NASHVILLE, Tenn. (AP) -- As the Nashville International Airport celebrates its 75th birthday, it's also celebrating the city's best known product: music.
While McCarran International Airport in Las Vegas has its slot machines, Nashville International salutes guitars, honky-tonks and singers.
"As the first and last impression of Nashville, we want our customers to taste, feel and see Music City when they are in the terminal," says Emily Richard, the airport spokeswoman.
The 4.4 million passengers who board planes annually at the airport get a dose of Nashville culture before they head to other points.
Near a down escalator heading to baggage claim, a sign for Nashville's downtown honky-tonk area proclaims: "LIVE MUSIC all day & night. NEVER a cover charge."
The honky-tonks, in fact, even get a plug because of escalator repairs at the airport. A cardboard cutout of a smiling fellow in a brown cowboy hat and boots includes this assertion: "This (area) is closed, but the honky-tonks are open."
Tootsie's, Nashville's most famous nightspot, has a satellite site in the airport. On a recent Friday afternoon, four of the six seats at the bar were taken. Photos of Hank Williams Sr. and Jr. and Patsy Cline hung from above.
Even the written word gets promoted, but of course there's a music connection. A sign in the baggage claim area advertised Brad Paisley's book "Diary of a Player."
Pat Finnegan of Colorado Springs, Colo., visiting Nashville with his family to check out Trevecca Nazarene College, said the airport has a strong personality.
"You know you're in Nashville when you get off the plane," he said while waiting at the car rental area.
The Nashville airport has an average of 380 daily arriving and departing flights traveling to 70 locations in the United States, Canada, Mexico and Jamaica. The terminal has more than 50 shops and restaurants. Two of the eateries feature barbecue, one of Nashville's signature treats.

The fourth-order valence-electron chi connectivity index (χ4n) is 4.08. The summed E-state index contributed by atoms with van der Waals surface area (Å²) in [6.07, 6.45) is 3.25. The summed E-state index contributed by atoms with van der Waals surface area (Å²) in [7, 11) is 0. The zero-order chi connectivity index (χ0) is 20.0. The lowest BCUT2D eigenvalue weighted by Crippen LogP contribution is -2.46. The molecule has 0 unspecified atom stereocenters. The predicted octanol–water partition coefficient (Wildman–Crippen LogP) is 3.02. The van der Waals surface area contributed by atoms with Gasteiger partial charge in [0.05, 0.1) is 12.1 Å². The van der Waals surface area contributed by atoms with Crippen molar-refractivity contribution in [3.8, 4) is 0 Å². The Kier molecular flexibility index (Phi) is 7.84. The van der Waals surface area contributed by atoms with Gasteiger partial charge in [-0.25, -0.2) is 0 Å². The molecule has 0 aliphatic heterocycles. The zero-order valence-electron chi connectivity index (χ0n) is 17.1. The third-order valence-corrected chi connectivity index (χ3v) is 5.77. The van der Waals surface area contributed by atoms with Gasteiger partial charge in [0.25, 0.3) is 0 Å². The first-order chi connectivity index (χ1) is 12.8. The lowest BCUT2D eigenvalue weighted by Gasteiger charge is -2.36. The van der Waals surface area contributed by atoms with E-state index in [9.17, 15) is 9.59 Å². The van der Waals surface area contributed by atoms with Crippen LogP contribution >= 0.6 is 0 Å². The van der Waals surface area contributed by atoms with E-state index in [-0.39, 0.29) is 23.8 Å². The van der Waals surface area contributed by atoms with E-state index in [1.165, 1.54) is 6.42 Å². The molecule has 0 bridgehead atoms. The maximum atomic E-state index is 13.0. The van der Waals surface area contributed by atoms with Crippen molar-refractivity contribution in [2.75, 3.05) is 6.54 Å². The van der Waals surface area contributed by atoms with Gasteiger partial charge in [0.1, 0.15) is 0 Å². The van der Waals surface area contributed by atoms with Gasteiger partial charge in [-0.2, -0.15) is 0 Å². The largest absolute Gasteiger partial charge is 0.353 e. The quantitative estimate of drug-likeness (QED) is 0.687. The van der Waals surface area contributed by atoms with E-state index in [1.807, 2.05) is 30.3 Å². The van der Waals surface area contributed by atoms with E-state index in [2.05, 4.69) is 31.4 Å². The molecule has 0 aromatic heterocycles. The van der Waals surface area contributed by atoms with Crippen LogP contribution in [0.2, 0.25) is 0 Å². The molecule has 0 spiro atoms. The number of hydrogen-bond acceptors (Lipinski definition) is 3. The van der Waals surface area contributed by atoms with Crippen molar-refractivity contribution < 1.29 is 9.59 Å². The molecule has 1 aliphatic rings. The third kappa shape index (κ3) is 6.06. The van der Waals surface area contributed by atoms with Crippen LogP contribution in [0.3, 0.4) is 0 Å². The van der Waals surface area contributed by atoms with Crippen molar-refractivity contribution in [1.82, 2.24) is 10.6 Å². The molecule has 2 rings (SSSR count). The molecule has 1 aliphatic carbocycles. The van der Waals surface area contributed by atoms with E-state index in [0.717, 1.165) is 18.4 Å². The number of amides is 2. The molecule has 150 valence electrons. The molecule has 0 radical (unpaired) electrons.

The terminal blares recorded greetings from country music celebrities like Lady Antebellum, George Strait, Tim McGraw, Darius Rucker and Vince Gill:
"Hi, I'm Vince Gill welcoming you to Music City and Nashville International Airport where live musical performances are held year-round for your listening enjoyment."
Singers entertain on a small stage in a waiting area with three microphones and a piano.
Brad Hawkins, a spokesman for Southwest Airlines, said the terminal allows travelers "to experience what Nashville is all about: Great music and amazing people."
Flight attendants have been known to don cowboy hats in honor of Nashville's country music industry, before landing at the airport.
Nestled between Percy Priest Lake to the east and downtown Nashville to the west, it's 15 minutes or so from downtown, depending on traffic. The airport was an American Airlines hub for 10 years until 1996 when the airline downsized and dropped it.
A series of special events is scheduled in June to mark the birthday, including a cake cutting, art display and contest to win a trip to Nashville.
Edward Martelle, a spokesman for American Airlines, said the airport "is a crucial economic engine for Middle Tennessee" and "continues to be a vital part of our route system."
Just outside the airport, roadside banners salute it for "75 years of propelling Nashville forward."
The movies "Two Weeks" and "The Prisoner" used the airport for scenes in 2005. Taylor Swift shot her video "Ours" at the airport last November. Recent TV shows shot at the airport include "Coming Home," ''Meet the Wilsons" and "World's Strictest Parents."
"Nashville is known for its vibrant, diverse arts and cultural communities, so Nashville International is a popular location for many film and music videos year-round," Richard said.